He added: “At 27, I sit on the national leadership of RISE and share the space with several young people. The leadership of RISE is youthful, but it’s not young people in its entirety. We created enough space for an intergenerational mix.”

Youth leaders (from left) Irfaan Mangera (RISE Mzansi) and Kaden Arguile (GOOD).

The EFF pointed to the elevation of former Fees Must Fall activists and student leaders to Parliament. Siya Nyulu, who represented the organisation at the debate, said “They [youth] are not only in the legislature, but represented at national level in our central command team and war council, where the EFF has meetings about the daily operations of the movement.

“The EFF doesn’t talk about youth empowerment on paper, we implement at various structures. Even at institutions of higher learning, we lead students’ representative councils. Our EFF student command is crucial because usually if you are part of this structure, you get an opportunity to be part of the national structure by, for example, being deployed to Parliament.”


“The leadership of RISE is youthful, but it’s not young people in its entirety.”

BOSA’s Arthur Mexico said, “How we have created an environment that enables youth representation in governance is through our recruitment process and candidates. We have allowed for members of the community to nominate people who they see fit to represent them in Parliament – youth included. Engagement for us is a big thing throughout our leadership levels.”

Mexico continued: “One way we do this, for example, is me having access to our national leadership, including the president and deputy. This is pushing a culture where youth do not have to fight to voice their opinion and do not have to scramble to get positions of influence within the organisation. We also make use of social media and our efforts there are in recruiting and collecting insight and information to understand from the youth what it is that we need to focus on as a party.”

BOSA’s Arthur Mexico delivers remarks as the EFF’s Siya Nyulu listens on.

ActionSA has two permanent seats for the youth in its highest decision-making body (Senate), Stephen Gerber told the audience. “We are a party that believes it’s not politicians that are going to fix our everyday problems, it’s professionals and young people. We will be discussing our student funding policy soon, which is spearheaded by the youth and students’ forum. The youth has been involved in the funding process for something that will replace the National Student Financial Aid Scheme (NSFAS) at the end of the day.”

Education, employment

Education and employment are the two critical issues facing young people, said Nicholas Nyati from the DA. “The Western Cape is not perfect, where the DA governs, but young people are able to get jobs at least. In 1994, our parents voted for their freedom, in 2024, as young people we will have to vote for our survival.”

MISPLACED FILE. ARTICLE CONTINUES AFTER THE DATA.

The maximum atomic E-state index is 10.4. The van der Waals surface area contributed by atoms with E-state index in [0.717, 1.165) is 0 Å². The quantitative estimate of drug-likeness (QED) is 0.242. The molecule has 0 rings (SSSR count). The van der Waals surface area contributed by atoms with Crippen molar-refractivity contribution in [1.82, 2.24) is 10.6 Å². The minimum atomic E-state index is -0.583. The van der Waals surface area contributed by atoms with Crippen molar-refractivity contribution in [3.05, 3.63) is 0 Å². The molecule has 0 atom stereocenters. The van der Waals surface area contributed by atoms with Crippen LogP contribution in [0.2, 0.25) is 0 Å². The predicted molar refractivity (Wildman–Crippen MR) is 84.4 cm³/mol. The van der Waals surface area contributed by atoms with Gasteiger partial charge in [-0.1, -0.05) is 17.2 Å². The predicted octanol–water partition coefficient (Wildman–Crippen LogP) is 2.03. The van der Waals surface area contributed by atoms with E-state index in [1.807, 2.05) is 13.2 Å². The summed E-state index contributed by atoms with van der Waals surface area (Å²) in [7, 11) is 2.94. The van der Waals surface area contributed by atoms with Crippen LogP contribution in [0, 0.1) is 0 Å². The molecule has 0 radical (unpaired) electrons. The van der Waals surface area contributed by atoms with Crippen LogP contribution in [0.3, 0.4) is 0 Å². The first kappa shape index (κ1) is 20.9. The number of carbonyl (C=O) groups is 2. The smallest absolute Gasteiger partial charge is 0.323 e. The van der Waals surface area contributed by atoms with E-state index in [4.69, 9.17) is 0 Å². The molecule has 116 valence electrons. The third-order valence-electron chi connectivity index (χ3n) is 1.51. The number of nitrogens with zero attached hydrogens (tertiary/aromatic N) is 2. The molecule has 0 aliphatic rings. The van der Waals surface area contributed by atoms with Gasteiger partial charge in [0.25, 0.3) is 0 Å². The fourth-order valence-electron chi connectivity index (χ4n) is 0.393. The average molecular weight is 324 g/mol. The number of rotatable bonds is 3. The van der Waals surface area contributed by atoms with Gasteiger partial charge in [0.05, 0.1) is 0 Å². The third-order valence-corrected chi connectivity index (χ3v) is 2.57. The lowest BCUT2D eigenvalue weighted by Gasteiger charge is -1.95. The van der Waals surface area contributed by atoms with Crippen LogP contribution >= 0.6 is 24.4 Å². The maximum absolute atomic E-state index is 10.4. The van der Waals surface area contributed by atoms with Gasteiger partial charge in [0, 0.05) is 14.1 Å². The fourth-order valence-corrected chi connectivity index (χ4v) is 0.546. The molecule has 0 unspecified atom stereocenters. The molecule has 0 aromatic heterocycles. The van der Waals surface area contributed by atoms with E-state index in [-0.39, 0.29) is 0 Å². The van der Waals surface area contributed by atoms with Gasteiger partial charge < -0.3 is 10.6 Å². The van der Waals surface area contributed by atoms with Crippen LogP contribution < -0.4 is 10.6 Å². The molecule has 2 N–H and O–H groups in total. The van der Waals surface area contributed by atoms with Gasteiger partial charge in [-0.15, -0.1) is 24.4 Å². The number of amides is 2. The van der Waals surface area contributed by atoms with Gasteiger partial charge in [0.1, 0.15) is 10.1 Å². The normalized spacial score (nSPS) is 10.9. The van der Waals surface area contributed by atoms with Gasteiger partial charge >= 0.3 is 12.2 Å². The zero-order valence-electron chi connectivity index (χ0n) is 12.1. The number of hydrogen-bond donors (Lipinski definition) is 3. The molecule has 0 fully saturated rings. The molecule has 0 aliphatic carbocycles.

Simphiwe Silwana, from the ANC, said the youth finds representation in many of its structures up to and including the highest decision-making one – the NEC. “What is unique about the ANC is that we are part of what is called the mass democratic movement, meaning that young people are able to participate in the many structures available. Those structures can be seen as what I would term in liberal forms as lobby groups within the ANC to push the ANC towards a particular direction.”

The DA’s Nicholas Nyati (from left) and ActionSA’s Stephen Gerber.

Silwana added: “There is a long way to go. We do understand the frustrations of young people across the board in South Africa when it comes to the ANC. We are working towards ensuring young people participate fully in the body politic of our organisations. I say to young people – with myself included – we must participate and be part of politics, so we are able to have influence.”

After its final registration weekend at the beginning of February, the Independent Electoral Commission (IEC) noted that the voters’ roll stood at 27.4 million voters. During that weekend, 457 384 or 22% were new entrants on the voters’ roll. Regarding new registrations, 77% are young persons under the age of 29 entering the voters’ roll for the first time. New registrations for young persons stand at 352 524. KwaZulu-Natal again leads with young persons’ registration at 103 647, followed by Gauteng at 82 168, and the Eastern Cape at 43 673.

Creative Commons License This work is licensed under a Creative Commons Attribution-NoDerivatives 4.0 International License.

Please view the republishing articles page for more information.